The western US has had another day of hot, dry and windy weather as crews from California to New Mexico battled wildfires that forced hundreds of people to leave their homes.
Several hundred homes on the outskirts of Flagstaff, Arizona, were evacuated and the Arizona Snowbowl ski resort was closed as a precaution because of a wildfire — the second to hit the area this year.
Crews were expecting gusts of up to 50mph as they battled the blaze that has burned through parts of the footprint left by another springtime fire that destroyed more than two dozen homes.
No homes have been lost in the fire that started on Sunday and has burned about eight square miles.
“It’s literally like deja vu,” said Coconino County sheriff’s spokesman Jon Paxton. “We are in the same exact spot doing the same exact thing as we were a month and a half ago. People are tired.”
Wildfires broke out early this spring in multiple states in the western US, where climate change and an enduring drought are fanning the frequency and intensity of forest and grassland fires.
The number of square miles burned so far this year is more than double the 10-year national average, and states like New Mexico have set records with devastating blazes that have destroyed hundreds of homes while causing environmental damage that is expected to affect future water supplies.
Nationally, more than 6,200 wildland firefighters were battling nearly three dozen uncontained fires that had burned more than a million acres, according to the National Interagency Fire Centre.
Even in Alaska, forecasters have warned that many fires in the south west corner of the state have experienced exceptional growth over the last week, which is unusual for the area.
South-west Alaska normally experiences shorter periods of high fire danger as intermittent rain can provide relief, but since mid-May the region has been hot and windy, helping to dry out vegetation.
Favourable weather on Monday helped slow the progression of a tundra wildfire just over three miles from an Alaska Native village.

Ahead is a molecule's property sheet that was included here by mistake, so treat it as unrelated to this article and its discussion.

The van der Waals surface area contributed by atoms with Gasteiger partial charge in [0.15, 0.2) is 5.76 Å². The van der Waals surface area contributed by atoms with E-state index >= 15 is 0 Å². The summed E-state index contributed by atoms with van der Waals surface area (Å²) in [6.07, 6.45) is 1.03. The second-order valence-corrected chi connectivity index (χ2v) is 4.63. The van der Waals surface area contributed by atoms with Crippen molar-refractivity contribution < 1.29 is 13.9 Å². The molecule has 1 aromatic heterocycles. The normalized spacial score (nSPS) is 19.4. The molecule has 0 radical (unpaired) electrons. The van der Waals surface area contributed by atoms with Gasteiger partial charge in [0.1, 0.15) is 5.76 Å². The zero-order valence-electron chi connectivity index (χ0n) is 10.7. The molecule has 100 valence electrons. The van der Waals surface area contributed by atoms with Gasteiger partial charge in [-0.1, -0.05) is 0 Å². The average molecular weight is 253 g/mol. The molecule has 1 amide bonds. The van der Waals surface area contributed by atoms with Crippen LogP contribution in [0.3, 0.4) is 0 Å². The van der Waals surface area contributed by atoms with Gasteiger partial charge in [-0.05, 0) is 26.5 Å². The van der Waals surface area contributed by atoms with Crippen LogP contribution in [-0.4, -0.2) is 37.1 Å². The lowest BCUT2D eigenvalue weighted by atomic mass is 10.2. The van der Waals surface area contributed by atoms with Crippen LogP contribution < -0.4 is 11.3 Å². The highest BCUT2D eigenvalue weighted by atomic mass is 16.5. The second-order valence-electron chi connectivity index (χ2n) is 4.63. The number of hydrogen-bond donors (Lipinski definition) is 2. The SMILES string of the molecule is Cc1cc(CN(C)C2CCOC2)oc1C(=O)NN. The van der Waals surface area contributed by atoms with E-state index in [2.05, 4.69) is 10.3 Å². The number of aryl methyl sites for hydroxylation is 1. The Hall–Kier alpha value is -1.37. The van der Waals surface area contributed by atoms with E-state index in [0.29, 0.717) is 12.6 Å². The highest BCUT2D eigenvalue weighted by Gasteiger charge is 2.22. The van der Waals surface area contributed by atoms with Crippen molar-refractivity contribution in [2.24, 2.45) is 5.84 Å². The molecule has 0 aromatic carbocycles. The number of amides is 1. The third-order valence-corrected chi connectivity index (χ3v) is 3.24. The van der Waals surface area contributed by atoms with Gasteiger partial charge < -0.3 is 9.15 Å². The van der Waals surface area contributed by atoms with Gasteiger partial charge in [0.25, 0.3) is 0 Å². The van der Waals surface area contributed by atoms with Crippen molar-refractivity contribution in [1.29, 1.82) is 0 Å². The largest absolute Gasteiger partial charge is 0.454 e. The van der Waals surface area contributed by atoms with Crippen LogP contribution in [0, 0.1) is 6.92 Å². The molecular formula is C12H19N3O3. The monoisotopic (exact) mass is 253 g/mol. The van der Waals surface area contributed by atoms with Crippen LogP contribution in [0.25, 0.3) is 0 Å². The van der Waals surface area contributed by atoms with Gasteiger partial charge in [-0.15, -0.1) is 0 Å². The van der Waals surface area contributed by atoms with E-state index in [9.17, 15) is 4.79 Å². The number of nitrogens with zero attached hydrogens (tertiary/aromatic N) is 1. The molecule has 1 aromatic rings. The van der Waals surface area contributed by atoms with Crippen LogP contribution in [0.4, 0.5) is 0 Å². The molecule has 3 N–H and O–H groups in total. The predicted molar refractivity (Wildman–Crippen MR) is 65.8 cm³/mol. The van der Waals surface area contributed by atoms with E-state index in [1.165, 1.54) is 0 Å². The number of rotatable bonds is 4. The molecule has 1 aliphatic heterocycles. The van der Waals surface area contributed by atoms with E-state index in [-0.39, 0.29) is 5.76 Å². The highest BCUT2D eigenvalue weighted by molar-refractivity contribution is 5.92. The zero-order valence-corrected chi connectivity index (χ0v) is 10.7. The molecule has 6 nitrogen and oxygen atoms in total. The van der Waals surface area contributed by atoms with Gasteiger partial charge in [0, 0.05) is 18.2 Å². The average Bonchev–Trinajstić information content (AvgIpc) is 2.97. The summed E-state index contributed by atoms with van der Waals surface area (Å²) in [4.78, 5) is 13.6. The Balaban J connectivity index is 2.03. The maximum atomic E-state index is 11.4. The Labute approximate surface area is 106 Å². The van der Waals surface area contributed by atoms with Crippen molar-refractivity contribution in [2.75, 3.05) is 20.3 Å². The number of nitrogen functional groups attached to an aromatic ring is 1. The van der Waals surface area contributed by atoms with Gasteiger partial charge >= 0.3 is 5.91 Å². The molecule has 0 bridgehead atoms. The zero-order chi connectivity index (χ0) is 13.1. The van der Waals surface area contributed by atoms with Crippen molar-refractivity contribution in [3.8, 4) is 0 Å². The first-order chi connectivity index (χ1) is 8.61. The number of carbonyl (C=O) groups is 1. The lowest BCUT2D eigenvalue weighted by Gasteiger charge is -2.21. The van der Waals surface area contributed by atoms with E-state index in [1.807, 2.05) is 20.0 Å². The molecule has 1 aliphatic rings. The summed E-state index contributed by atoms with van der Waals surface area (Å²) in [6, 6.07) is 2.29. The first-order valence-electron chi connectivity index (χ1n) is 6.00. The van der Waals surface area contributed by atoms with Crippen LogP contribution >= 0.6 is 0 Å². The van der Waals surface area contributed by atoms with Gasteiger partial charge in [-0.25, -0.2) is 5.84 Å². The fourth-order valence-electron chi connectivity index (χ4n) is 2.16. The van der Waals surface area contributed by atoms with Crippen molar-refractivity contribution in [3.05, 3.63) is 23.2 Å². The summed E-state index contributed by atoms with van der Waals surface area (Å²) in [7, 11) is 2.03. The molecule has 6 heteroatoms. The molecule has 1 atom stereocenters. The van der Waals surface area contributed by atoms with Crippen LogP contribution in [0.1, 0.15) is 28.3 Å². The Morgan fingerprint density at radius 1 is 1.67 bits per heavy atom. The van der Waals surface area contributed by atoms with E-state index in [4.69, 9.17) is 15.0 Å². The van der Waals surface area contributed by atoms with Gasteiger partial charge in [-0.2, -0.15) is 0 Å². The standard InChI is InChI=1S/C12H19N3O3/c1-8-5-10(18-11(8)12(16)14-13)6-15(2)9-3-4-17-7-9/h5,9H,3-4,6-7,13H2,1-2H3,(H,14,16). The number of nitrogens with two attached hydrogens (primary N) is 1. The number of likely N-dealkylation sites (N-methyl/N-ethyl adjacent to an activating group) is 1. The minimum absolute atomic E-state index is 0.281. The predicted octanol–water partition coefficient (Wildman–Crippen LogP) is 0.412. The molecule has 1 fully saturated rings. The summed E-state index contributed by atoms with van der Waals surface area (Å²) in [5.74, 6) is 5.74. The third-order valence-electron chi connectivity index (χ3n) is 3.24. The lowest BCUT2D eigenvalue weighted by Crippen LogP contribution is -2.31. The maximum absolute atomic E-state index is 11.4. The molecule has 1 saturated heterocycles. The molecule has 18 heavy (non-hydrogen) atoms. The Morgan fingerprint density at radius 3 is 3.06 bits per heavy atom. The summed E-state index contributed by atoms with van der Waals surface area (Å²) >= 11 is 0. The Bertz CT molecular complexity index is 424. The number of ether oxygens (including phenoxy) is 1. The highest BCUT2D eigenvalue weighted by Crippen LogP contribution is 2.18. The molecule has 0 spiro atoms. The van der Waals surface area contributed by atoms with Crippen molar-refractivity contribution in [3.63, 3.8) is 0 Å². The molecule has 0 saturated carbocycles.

Moderate temperatures and a shift in the wind that had been driving the fire towards St Mary’s will allow firefighters to directly attack the flames and increase safety protections for the Yup’ik community.
The lightning-sparked fire is estimated at about 193 square miles. It is burning in dry grass and shrubs in the mostly treeless tundra in south-west Alaska.
In California, evacuation orders were in place on Monday for remote homes near a wildfire that flared up over the weekend north east of Los Angeles near the Pacific Crest Trail in the San Gabriel Mountains.
The blaze saw renewed growth on Sunday afternoon and by night-time had burned about 1.5 square miles of pine trees and dry brush, officials said.
Aside from mandatory evacuations for some residents, the remainder of the mountain town of Wrightwood, with about 4,500 residents, was under an evacuation warning. Several roads were closed.
To the west in Los Angeles County, firefighters quickly corralled a wildfire that erupted on Sunday in foothills above Duarte. No homes were threatened.
Fire conditions were elevated because of warm and dry weekend weather across southern California. Monday was expected to be cooler, but another heatwave was expected in the middle of the week, the National Weather Service said.
In northern California, a 50-mile stretch of State Route 70 was closed indefinitely on Monday after mud, boulders and dead trees inundated lanes during flash floods along a wildfire burn scar.
Several drivers were rescued on Sunday evening from debris flowing on the highway when hillsides burned bare by last year’s enormous Dixie Fire came loose. No injuries were reported.
The causes of the latest California fires were under investigation.